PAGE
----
by Mary Govoni, CDA, RDA, RDH, MBA
Most of us know that health-care providers must implement electronic health records (EHRs) this year in order to continue receiving the same level of reimbursement from Medicaid and Medicare. While not every dental practice is a Medicaid provider and even fewer practices provide Medicare services, there are still many reasons that dental professionals should be paying attention to these new standards and preparing themselves for an eventual transition.
In the absence of any concrete laws or guidelines regarding EHRs for dental care, what I recommend to practices that I consult with is the adoption of robust practice management and clinical software. By going chartless and using a reputable system to do so, practices can put themselves in a better position to adapt to whatever changes may be ahead.
Accuracy, Security, and Efficiency
Even if the government and insurers had nothing to say about digital recordkeeping, there are still many compelling reasons for practices to adopt such a system. One primary reason is accuracy. For example, when a hygienist is working with a perio chart in Eaglesoft clinical software, all the necessary adjunct information about bleeding points, mobility, and anything else related to the periodontal diagnosis can be easily clicked on, rather than having to be written out by hand. Furthermore, from a business standpoint, practices that are not using digital records along with a modern backup service are putting themselves at significant risk – just one fire or flood away from losing their records forever.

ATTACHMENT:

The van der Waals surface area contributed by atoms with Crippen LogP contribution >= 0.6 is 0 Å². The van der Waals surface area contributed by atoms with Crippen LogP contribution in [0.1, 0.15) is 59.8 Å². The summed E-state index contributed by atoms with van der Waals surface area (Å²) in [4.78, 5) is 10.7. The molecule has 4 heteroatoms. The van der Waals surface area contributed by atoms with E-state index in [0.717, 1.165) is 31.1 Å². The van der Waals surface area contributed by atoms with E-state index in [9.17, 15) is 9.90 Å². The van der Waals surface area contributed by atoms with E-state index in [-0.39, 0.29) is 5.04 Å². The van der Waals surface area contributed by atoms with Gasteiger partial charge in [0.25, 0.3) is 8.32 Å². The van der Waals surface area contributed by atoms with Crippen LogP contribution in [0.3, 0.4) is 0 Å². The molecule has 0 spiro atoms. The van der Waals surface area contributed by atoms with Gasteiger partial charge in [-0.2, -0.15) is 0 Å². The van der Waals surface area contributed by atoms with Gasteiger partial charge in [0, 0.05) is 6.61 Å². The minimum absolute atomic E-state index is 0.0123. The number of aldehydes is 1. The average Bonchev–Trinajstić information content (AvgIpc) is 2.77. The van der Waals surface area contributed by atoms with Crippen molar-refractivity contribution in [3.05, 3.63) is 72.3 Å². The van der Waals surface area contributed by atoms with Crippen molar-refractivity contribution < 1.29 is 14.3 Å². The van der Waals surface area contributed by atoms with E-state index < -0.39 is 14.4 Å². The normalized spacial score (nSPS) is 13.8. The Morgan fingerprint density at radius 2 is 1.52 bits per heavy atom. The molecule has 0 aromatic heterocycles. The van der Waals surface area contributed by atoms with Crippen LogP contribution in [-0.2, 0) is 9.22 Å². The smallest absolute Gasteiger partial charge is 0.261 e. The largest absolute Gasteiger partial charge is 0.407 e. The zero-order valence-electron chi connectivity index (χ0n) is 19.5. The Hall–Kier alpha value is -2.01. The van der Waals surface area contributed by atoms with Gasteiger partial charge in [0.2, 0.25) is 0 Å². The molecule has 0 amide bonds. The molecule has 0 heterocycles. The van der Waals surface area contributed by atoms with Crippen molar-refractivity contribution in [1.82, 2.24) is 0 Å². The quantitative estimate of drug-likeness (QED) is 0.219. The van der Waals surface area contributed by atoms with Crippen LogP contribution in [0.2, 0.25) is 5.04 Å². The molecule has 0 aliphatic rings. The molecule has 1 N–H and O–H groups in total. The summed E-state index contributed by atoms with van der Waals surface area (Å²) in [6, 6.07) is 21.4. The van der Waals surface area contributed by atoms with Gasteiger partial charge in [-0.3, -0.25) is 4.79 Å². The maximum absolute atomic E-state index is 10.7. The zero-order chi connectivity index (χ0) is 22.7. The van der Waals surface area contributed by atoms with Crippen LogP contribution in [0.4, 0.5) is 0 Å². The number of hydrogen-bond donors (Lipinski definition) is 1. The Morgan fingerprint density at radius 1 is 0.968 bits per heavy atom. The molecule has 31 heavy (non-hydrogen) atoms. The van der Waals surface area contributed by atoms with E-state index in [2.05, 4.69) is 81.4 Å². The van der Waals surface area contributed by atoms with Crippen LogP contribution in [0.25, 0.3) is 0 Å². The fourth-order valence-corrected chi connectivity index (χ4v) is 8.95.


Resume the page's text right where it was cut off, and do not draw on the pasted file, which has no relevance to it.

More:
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At some point in the future, when the SNODENT codes are finalized, dental offices will not only be using procedure codes for treatment but also will be billing for dental services with a diagnostic code as well. While this has been done in medicine for quite some time, the practice is still new to dentistry.
Once this system is put into place, electronic clinical records will be even more important, providing a much more efficient system in which the dental professional can simply enter a procedure code and then attach the appropriate diagnostic code and modifiers. Indications are that major clinical software systems such as Eaglesoft will have "smart" features that look at the codes being entered and suggest the appropriate modifiers.
So, for example, if a patient comes in with periodontal disease, he or she would be given a diagnosis of periodontal disease with modifiers used to further describe the condition -- localized or generalized; mild, moderate, or severe; etc. Depending on the information entered, the software will be able to automatically pull up the appropriate documentation to go along with each diagnostic and procedure code.
Any practice that is considering a move to a chartless system should involve the entire team in the selection process. Each member of the team brings a fresh set of eyes and a fresh perspective to the issue, and often a hygienist or assistant can raise some very valid points that the dentist may never have considered if he or she were making the decision on his or her own.
With all team members involved in the process, practices have a much greater chance at hitting the ground running in their transition and at making themselves well equipped for a future with EHRs.
Mary Govoni, CDA, RDA, RDH, MBA, is the owner of Mary Govoni & Associates, a consulting company based in Michigan. She is a member of the Organization for Safety, Asepsis and Prevention. She can be contacted at email@example.com or www.marygovoni.com.